Today at noon, Ketanji Brown Jackson was sworn in as the newest justice on the U.S. Supreme Court. This appointment bears a palpable history for many as she becomes the first Floridian, first former public defender and first Black woman to serve on the highest court in the nation.
Smart, young and diligent with unparalleled experience, Jackson has all the signs of a stellar justice in the making. She also brings a new perspective to the court as the only justice to have served on the U.S. Sentencing Commission.
Florida is well-represented by Jackson as she takes her place on the highest bench of all. Already, her record demonstrates a clear conviction for the rule of law and a determination to listen to all of the evidence.
The nation needs a justice with this valuable background as she takes her place at a time when the court is dominated by partisan dark money interests.
What Jackson is up against
The Supreme Court was swung rightward by those who espoused “The Scheme,” a sinister strategy created by former Justice Lewis F. Powell.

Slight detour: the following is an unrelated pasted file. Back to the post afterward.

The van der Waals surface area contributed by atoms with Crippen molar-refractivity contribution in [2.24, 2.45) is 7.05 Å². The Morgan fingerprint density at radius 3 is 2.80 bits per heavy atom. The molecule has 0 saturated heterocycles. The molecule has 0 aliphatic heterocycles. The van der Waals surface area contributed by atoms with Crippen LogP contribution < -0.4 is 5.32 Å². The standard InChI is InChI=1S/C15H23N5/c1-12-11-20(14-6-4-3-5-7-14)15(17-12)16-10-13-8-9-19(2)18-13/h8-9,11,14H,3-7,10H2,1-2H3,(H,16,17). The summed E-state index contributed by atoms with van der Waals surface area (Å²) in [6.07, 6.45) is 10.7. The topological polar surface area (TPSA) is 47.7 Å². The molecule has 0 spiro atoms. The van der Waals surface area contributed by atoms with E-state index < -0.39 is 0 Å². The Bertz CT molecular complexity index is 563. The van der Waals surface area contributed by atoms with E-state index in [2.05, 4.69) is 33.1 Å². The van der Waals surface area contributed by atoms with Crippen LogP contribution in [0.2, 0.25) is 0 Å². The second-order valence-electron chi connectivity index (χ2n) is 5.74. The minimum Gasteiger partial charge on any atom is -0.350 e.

To initiate the scheme, donations fill the coffers of those with influence over federal judge nominations. Then, shady political groups promote judges who are handpicked by an extreme conservative group called the Federalist Society. The reliance on contributions from these political groups ensures the judges are confirmed. These judges are then influenced by corporations writing amicus curiae briefs.
In the case of Powell, he worked to make this strategy a reality and was appointed to the Supreme Court by Richard Nixon. On the bench, he maintained a strongly conservative and pro-business record.
There is no Democratic equivalent to this. Sen. Sheldon Whitehouse, D-Rhode Island, actually exposed “The Scheme.” Many Republicans have absurdly claimed that Jackson was the favored choice of dark money, but this is false. She is merely an outstanding public servant who deserves a promotion.
Contrastingly, “The Scheme” has mostly paid off for those who utilize it. There were at least 80 decisions split 5-4 in the Roberts Court from 2004 to 2018 alone that have benefitted corporations at the expense of the American people.
The legal reasoning for these decisions is twisted, tormented and tortured. ‘Originalist’ or ‘textualist’ judges — those who think the laws should be interpreted as were originally meant — suddenly bent over backward to accommodate their newfound appreciation for judicial activism.